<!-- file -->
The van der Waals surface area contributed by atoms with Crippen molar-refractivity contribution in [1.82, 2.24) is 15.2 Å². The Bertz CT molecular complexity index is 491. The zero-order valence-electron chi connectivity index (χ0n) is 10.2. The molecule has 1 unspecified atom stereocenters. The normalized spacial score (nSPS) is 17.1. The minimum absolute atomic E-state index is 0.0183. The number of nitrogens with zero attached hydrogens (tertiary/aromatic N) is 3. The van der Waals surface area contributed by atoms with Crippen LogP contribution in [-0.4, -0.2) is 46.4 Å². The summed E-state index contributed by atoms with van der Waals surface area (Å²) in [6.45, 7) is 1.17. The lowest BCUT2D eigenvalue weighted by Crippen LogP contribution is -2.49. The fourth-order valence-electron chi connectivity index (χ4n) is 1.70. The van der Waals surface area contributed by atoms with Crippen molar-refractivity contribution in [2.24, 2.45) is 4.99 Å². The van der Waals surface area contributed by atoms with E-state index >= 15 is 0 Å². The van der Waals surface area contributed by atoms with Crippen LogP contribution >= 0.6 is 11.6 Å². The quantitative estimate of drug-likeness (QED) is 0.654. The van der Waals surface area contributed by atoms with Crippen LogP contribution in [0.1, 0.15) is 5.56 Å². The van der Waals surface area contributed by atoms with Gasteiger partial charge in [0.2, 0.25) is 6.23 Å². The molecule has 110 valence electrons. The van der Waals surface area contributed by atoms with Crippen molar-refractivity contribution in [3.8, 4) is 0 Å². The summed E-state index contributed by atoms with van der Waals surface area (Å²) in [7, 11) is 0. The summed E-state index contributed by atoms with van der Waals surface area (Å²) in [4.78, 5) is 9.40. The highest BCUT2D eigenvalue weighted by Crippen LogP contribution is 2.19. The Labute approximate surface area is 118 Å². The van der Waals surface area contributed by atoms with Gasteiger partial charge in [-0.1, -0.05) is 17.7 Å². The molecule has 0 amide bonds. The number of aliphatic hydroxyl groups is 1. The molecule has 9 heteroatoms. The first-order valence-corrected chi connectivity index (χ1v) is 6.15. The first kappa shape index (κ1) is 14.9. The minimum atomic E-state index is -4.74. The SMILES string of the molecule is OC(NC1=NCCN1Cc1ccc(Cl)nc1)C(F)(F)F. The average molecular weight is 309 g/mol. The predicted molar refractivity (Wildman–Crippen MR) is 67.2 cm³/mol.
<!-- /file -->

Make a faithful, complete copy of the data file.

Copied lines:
The van der Waals surface area contributed by atoms with Crippen molar-refractivity contribution in [1.82, 2.24) is 15.2 Å². The Bertz CT molecular complexity index is 491. The zero-order valence-electron chi connectivity index (χ0n) is 10.2. The molecule has 1 unspecified atom stereocenters. The normalized spacial score (nSPS) is 17.1. The minimum absolute atomic E-state index is 0.0183. The number of nitrogens with zero attached hydrogens (tertiary/aromatic N) is 3. The van der Waals surface area contributed by atoms with Crippen LogP contribution in [-0.4, -0.2) is 46.4 Å². The summed E-state index contributed by atoms with van der Waals surface area (Å²) in [6.45, 7) is 1.17. The lowest BCUT2D eigenvalue weighted by Crippen LogP contribution is -2.49. The fourth-order valence-electron chi connectivity index (χ4n) is 1.70. The van der Waals surface area contributed by atoms with Crippen molar-refractivity contribution in [2.24, 2.45) is 4.99 Å². The van der Waals surface area contributed by atoms with E-state index >= 15 is 0 Å². The van der Waals surface area contributed by atoms with Crippen LogP contribution >= 0.6 is 11.6 Å². The quantitative estimate of drug-likeness (QED) is 0.654. The van der Waals surface area contributed by atoms with Crippen LogP contribution in [0.1, 0.15) is 5.56 Å². The van der Waals surface area contributed by atoms with Gasteiger partial charge in [0.2, 0.25) is 6.23 Å². The molecule has 110 valence electrons. The van der Waals surface area contributed by atoms with Crippen molar-refractivity contribution in [3.8, 4) is 0 Å². The summed E-state index contributed by atoms with van der Waals surface area (Å²) in [7, 11) is 0. The summed E-state index contributed by atoms with van der Waals surface area (Å²) in [4.78, 5) is 9.40. The highest BCUT2D eigenvalue weighted by Crippen LogP contribution is 2.19. The Labute approximate surface area is 118 Å². The van der Waals surface area contributed by atoms with Gasteiger partial charge in [-0.1, -0.05) is 17.7 Å². The molecule has 0 amide bonds. The number of aliphatic hydroxyl groups is 1. The molecule has 9 heteroatoms. The first-order valence-corrected chi connectivity index (χ1v) is 6.15. The first kappa shape index (κ1) is 14.9. The minimum atomic E-state index is -4.74. The SMILES string of the molecule is OC(NC1=NCCN1Cc1ccc(Cl)nc1)C(F)(F)F. The average molecular weight is 309 g/mol. The predicted molar refractivity (Wildman–Crippen MR) is 67.2 cm³/mol.